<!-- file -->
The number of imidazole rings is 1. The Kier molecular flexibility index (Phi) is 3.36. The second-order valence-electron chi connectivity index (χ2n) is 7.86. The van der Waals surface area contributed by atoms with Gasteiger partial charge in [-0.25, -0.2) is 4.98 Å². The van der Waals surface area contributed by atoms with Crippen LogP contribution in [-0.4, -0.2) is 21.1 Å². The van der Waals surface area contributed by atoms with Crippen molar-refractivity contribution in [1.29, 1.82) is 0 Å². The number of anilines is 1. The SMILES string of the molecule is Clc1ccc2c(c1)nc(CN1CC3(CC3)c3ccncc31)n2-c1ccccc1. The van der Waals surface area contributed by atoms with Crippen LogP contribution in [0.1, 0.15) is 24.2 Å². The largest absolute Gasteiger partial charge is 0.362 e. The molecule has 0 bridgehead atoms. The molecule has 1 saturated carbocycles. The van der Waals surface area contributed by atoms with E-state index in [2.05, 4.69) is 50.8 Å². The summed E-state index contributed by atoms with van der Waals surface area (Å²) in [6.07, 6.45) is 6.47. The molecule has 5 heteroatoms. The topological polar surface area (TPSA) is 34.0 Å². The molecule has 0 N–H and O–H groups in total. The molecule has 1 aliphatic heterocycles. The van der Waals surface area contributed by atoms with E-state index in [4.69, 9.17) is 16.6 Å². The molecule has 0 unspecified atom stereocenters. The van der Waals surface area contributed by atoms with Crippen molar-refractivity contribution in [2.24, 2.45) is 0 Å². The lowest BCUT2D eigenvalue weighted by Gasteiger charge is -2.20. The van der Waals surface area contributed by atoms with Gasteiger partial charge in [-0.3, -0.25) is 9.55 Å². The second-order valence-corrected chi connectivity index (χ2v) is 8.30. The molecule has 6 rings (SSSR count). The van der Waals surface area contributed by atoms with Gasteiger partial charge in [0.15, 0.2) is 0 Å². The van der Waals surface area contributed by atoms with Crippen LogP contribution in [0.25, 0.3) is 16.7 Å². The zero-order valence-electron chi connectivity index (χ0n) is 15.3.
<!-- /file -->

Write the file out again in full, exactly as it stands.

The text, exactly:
The number of imidazole rings is 1. The Kier molecular flexibility index (Phi) is 3.36. The second-order valence-electron chi connectivity index (χ2n) is 7.86. The van der Waals surface area contributed by atoms with Gasteiger partial charge in [-0.25, -0.2) is 4.98 Å². The van der Waals surface area contributed by atoms with Crippen LogP contribution in [-0.4, -0.2) is 21.1 Å². The van der Waals surface area contributed by atoms with Crippen molar-refractivity contribution in [1.29, 1.82) is 0 Å². The number of anilines is 1. The SMILES string of the molecule is Clc1ccc2c(c1)nc(CN1CC3(CC3)c3ccncc31)n2-c1ccccc1. The van der Waals surface area contributed by atoms with Crippen LogP contribution in [0.1, 0.15) is 24.2 Å². The largest absolute Gasteiger partial charge is 0.362 e. The molecule has 0 bridgehead atoms. The molecule has 1 saturated carbocycles. The van der Waals surface area contributed by atoms with E-state index in [2.05, 4.69) is 50.8 Å². The summed E-state index contributed by atoms with van der Waals surface area (Å²) in [6.07, 6.45) is 6.47. The molecule has 5 heteroatoms. The topological polar surface area (TPSA) is 34.0 Å². The molecule has 0 N–H and O–H groups in total. The molecule has 1 aliphatic heterocycles. The van der Waals surface area contributed by atoms with E-state index in [4.69, 9.17) is 16.6 Å². The molecule has 0 unspecified atom stereocenters. The van der Waals surface area contributed by atoms with Crippen molar-refractivity contribution in [2.24, 2.45) is 0 Å². The lowest BCUT2D eigenvalue weighted by Gasteiger charge is -2.20. The van der Waals surface area contributed by atoms with Gasteiger partial charge in [-0.3, -0.25) is 9.55 Å². The second-order valence-corrected chi connectivity index (χ2v) is 8.30. The molecule has 6 rings (SSSR count). The van der Waals surface area contributed by atoms with Gasteiger partial charge in [0.15, 0.2) is 0 Å². The van der Waals surface area contributed by atoms with Crippen LogP contribution in [0.25, 0.3) is 16.7 Å². The zero-order valence-electron chi connectivity index (χ0n) is 15.3.